May 11, 2013 by Rob Newell
ROGERSVILLE, Ala. - With each pro that mounted the stage and failed to take the lead on the final day of the EverStart Series event, Rick Taylor of West Olive, Mich., would do a small victory spin in the Ranger hot seat.
Taylor, who entered the day in 10th, was the first weigh in - and weigh in he did, laying 21 pounds, 12 ounces in the scales to set the leader bar at 57 pounds, 9 ounces, giving him the first claim to the swiveling seat.
At first, Taylor had fun with it. Spinning around in the chair as each pro exited the stage. But as it got down to the final three pros, Taylor became a little more surprised at how fast he was climbing up through the standings. And when day-two leader Brian Merriman failed to knock him out of the swirling hot seat, the only thing left spinning was Taylor's head as he tried to process that he had just won the tournament.
"This unbelievable!" Taylor said in shock. "I can't believe that just happened. I just won this thing! From 10th to first! Unreal."
"I'm from Michigan," he continued. "I came down here for a fishing vacation, just to get away from the cold and get a break from work. I registered for all of these events this year, but was unable to get away all year to fish any of the others. Finally I got a break and decided to come down and fish this last one."
"And I just won this thing!" he exclaimed again.
On day one, Taylor weighed in 20 pounds, 6 ounces to start the event tied for second. On day two a lighter limit of 15 pounds, 7 ounces sunk him to 10th and he made the top-10 cut by just a single ounce. Today he rallied back with his best catch of the week, leapfrogging 9 other pros for victory.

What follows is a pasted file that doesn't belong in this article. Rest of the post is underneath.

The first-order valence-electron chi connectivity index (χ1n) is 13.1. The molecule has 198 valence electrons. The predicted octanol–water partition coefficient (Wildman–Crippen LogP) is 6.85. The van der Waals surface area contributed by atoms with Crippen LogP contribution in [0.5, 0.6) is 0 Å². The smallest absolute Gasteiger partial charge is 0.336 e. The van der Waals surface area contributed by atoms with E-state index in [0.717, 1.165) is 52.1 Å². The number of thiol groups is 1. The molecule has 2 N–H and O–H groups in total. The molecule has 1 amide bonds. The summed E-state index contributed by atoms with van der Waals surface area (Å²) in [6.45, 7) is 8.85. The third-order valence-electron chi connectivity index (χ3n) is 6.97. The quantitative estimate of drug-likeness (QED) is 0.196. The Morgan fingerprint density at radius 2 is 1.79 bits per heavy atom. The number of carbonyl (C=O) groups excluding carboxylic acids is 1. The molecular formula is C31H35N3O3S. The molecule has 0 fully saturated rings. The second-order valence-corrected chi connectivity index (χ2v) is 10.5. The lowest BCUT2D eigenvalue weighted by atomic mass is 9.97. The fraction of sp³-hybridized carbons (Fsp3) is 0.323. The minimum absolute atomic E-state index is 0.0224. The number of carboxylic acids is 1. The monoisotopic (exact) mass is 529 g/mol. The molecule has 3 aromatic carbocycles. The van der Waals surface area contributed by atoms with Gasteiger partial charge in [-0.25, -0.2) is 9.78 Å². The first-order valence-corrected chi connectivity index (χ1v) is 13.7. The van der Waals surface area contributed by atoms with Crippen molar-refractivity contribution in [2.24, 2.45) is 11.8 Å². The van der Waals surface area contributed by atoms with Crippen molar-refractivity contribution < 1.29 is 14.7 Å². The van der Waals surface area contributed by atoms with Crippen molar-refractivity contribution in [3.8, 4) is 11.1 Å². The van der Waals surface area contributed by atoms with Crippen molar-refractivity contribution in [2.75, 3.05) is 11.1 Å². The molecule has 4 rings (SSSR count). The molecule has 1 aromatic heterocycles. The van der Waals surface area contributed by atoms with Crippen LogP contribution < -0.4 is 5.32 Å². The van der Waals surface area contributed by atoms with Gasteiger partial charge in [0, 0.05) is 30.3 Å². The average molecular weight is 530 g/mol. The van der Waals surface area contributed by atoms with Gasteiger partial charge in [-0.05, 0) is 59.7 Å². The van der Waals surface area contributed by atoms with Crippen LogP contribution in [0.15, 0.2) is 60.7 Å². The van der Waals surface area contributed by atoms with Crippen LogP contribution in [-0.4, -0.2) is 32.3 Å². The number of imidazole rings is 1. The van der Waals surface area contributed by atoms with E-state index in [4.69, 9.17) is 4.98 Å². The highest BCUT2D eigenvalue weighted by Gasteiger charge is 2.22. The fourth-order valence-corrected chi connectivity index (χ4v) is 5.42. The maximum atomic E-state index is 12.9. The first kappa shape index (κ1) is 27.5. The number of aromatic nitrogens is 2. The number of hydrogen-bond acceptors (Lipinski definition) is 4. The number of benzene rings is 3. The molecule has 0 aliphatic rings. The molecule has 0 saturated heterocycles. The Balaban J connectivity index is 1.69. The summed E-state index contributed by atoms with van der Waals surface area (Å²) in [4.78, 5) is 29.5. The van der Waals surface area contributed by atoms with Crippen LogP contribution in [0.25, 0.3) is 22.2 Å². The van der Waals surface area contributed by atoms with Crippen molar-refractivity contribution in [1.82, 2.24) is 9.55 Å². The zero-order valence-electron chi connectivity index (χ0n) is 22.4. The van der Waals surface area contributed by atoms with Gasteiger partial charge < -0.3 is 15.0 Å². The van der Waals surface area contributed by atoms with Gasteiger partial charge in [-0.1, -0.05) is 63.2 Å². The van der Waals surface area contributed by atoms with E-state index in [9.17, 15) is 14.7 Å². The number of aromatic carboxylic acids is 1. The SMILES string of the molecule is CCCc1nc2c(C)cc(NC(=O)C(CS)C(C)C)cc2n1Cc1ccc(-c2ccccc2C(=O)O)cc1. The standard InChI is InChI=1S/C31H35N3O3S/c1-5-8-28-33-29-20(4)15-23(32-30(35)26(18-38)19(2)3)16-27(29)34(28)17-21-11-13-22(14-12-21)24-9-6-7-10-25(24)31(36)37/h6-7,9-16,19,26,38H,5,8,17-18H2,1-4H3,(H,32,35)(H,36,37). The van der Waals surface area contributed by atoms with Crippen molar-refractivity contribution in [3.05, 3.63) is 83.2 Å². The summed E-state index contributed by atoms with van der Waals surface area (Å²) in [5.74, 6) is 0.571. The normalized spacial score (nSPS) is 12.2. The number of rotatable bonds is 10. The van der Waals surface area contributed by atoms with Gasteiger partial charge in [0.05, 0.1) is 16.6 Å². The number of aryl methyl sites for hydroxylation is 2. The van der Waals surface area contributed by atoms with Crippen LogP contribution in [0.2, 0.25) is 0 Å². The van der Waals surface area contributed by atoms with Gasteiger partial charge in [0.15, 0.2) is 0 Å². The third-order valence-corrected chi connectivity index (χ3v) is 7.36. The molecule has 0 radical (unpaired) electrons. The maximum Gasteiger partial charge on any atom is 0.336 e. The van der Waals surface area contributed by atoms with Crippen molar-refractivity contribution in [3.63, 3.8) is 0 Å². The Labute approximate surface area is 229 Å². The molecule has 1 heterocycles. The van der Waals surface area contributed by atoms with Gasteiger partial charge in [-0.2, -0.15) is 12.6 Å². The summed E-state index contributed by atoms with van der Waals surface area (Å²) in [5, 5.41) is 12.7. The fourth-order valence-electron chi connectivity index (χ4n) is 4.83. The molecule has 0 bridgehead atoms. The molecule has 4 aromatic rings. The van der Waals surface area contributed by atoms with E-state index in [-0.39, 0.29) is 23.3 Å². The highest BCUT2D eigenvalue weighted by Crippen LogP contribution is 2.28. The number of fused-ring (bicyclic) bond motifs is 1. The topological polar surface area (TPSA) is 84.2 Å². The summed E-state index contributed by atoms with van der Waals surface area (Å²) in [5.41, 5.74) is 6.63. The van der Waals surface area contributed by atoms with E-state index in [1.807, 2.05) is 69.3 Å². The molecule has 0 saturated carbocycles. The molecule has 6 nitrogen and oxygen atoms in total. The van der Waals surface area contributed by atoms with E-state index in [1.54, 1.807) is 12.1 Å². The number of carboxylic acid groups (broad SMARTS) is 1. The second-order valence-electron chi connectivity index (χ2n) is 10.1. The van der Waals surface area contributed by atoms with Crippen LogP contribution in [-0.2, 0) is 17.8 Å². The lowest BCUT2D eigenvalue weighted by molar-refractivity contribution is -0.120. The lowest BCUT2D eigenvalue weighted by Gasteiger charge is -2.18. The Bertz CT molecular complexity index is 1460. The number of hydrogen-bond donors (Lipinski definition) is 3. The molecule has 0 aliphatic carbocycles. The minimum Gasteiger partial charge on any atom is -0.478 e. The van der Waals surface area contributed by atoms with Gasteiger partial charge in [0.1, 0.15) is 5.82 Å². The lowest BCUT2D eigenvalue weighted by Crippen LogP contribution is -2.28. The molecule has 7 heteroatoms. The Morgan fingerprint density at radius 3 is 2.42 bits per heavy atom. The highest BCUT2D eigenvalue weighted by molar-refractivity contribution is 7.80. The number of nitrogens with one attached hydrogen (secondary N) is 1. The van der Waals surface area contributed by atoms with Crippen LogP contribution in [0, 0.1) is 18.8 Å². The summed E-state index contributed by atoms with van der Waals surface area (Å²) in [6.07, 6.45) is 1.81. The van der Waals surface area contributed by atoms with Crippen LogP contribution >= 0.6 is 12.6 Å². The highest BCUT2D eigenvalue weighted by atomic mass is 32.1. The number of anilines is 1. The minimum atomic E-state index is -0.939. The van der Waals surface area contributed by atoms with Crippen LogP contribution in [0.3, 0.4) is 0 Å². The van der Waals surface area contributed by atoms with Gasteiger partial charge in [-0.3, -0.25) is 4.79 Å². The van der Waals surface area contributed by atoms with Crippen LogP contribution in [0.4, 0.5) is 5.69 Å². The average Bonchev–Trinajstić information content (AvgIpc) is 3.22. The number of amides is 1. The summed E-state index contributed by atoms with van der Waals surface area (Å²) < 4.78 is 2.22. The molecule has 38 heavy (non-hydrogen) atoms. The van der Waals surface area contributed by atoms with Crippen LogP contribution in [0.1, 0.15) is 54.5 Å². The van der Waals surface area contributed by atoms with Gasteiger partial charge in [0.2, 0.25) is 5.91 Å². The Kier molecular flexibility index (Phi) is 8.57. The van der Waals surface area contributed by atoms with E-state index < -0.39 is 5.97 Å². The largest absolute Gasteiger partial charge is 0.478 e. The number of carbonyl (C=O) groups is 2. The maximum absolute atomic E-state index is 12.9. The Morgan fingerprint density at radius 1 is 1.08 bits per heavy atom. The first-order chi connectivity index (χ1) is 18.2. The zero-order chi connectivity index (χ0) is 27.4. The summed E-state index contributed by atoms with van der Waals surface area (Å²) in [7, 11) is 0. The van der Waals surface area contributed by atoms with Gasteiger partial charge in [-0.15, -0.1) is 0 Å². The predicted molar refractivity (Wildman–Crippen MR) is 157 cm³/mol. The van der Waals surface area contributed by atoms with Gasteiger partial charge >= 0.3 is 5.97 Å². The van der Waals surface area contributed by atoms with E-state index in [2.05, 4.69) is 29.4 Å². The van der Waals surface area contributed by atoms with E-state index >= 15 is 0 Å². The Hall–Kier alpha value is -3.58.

All week Taylor fished a single bay right off the main river in the Decatur area. The shallow pocket was lined with grass and bushes and according to Taylor, bass were flocking in there off the river by the droves to spawn.
"It was unbelievable how fast the fish were replenishing in there," he said. "I would make a pass through there, catch a bunch of fish, fish through it again and catch more fish off the very same bushes or logs where I had just caught them an hour before. It was like as soon as I caught one, there was another one waiting in line to takes its place. Entire schools were moving in there to spawn. I've never seen anything like it."
He described his productive area as being about 2 acres in size. He also said every fish had a bloody tail, a sure sign of spawning activity. His lighter limit on day two was due to high winds crashing into the bay, rendering it unfishable. But the blessing in disguise was the wind kept others from fishing the area as well.
"The first day, there were a lot of boats that made a pass through there," Taylor explained. "And they caught fish, too. But on day two, you just could not fish it because of the wind. Today, the wind died, there were far fewer boats trying to fish in there and everything just got right."
Taylor flipped the bushes with a Rite Bite tube (black neon) teamed with 5/16-ounce tungsten weight tied to 25-pound test Trilene monofilament. A lot of the bushes he targeted were extremely shallow, some with less than a foot of water on them.
He estimates that between he and his co-angler, nearly a 100 pounds of bass came from the magical bay over three days.
JT Kenney of Palm Bay, Fla., brought in a closing round limit of 17 pounds, 4 ounces to finish runner-up with a three-day total of 54 pounds, 14 ounces worth $10,859.